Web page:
“My brother John and I grew up doing nearly everything together. We are only sixteen months apart and we lived in the middle of nowhere, so that meant we were each other’s best friends for a long time.
My parents would probably disagree, but I don’t really remember fighting that much. We just got along. Growing up, we made a lot of deals. ‘You play Barbie’s with me, then I’ll play cars with you.’ ‘You help me clean my room, then I’ll help you clean your room.’ Mine was always first. Can you tell I was the older sister?
We became the closest in high school. When I started driving, I often heard from my parents, ‘You can go, but John has to go with you.’ John quickly took on the ‘big brother’ role in my life.
Although he was younger than me, he stood a full 5 inches taller than me. I remember while we were growing up, he spent years measuring himself up to me, eagerly awaiting the day he would be taller than me, and boy he flew right passed me. He talked to me about girls and I helped him style his hair for school. Our clothes dryer was in our detached garage and he would always walk with me to get my clothes when it was dark because I was scared.
Nearly all of my childhood memories include him. It’s the way it will always be, and I treasure each one of those precious memories now. I share them often with my own children as I watch their relationships develop.
Between 2001 and 2010, John graduated from UTI, got married, and settled down with his wife and two children. During this time, I would often spend nights at his place when my husband Joe was gone at work. Joe and John had a lot in common and whenever we would go visit John, they would disappear into the garage to talk shop. Or whatever it is men talk about in garages. We vacationed together, celebrated birthdays together, and did life together.
2011 brought hardship for my brother and my sister-in-law. She had discovered some infidelity on his part and he admitted to an addiction. They both began to seek help through therapy and some support groups at the church, but after a couple years and despite all of their efforts, they decided to separate. Christmas Eve 2013 was the last time I saw my brother.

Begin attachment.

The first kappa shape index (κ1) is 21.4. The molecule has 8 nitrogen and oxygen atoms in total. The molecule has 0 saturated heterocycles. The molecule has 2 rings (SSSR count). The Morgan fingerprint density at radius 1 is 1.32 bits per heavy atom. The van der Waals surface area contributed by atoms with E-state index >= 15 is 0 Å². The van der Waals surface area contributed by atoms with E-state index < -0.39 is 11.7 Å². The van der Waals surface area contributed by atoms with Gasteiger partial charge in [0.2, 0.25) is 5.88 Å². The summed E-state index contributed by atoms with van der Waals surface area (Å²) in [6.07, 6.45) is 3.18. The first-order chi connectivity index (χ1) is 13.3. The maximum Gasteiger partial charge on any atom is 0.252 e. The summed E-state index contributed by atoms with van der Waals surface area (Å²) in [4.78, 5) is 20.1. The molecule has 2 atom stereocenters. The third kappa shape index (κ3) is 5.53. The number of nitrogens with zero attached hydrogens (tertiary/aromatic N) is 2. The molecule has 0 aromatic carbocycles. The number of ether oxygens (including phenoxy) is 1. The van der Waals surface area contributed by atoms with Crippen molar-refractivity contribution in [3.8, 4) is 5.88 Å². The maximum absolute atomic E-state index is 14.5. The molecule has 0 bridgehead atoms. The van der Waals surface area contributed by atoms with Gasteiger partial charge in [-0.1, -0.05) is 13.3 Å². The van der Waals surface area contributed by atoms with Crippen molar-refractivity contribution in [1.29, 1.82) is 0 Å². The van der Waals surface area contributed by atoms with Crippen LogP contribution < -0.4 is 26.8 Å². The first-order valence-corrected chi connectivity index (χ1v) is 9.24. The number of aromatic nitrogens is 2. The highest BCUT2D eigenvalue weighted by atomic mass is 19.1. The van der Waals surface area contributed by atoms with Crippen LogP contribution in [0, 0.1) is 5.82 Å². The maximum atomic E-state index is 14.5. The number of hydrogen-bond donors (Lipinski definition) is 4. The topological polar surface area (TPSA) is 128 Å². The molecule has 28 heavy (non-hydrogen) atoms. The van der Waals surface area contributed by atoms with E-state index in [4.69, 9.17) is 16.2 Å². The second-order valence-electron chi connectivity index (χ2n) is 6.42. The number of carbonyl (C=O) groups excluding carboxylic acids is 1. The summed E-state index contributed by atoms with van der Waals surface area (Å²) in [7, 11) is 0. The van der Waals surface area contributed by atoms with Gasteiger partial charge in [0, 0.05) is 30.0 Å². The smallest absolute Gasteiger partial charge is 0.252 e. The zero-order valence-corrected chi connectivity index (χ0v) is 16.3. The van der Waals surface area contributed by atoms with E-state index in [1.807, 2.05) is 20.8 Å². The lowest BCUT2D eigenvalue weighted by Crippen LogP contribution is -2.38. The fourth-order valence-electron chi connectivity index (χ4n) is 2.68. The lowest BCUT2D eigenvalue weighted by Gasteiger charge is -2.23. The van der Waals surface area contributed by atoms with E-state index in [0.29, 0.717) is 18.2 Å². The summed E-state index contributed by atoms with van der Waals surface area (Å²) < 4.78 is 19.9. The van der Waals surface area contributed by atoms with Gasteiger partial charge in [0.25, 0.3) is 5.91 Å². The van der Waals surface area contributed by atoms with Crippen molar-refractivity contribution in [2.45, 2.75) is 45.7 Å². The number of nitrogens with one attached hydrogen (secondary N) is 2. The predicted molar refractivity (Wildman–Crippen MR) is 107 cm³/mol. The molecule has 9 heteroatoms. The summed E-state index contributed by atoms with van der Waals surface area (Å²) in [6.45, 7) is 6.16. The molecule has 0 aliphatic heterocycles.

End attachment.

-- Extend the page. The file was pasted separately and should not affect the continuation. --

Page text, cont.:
He started slowly pulling away from our family after that last holiday, saying he needed to focus on repairing his marriage. The beginning of 2014 saw my brother and sister-in-law in the beginning stages of divorce. He was still maintaining his distance, not responding to texts or phone calls, while we tried so hard to give him the space he said he needed through this season.
In February 2014, I talked to him on the phone. There were things he wanted to explain and my sister heart broke because he was in so much pain. I cried through most of that phone call. I was so glad to be talking to him on the phone and I missed him. I just wanted my brother back. I wanted to speak up and say more, but I approached the conversation with so much caution. I was so afraid of saying something to upset him. I didn’t want to lose him.
March 23, 2014, my mom called and told me John was threatening to end his life. He had texted a suicide note to my sister-in-law and positioned himself in the middle of the desert.
Three hours later. with helicopters in the air, my parents, his friends, and police on the side of the road, my brother died by suicide.
I was home alone with my then two-year-old daughter and nine-month-old son while my husband was at work. I had been on the phone off and on with my parents for the last three hours and I was waiting for the call saying he’d come off the mountain and that he was okay. Instead, the call came from my husband. Although my dad called him first so he could go home to tell me about my brother, my husband knew I was sitting at home, waiting. So, he told me right away.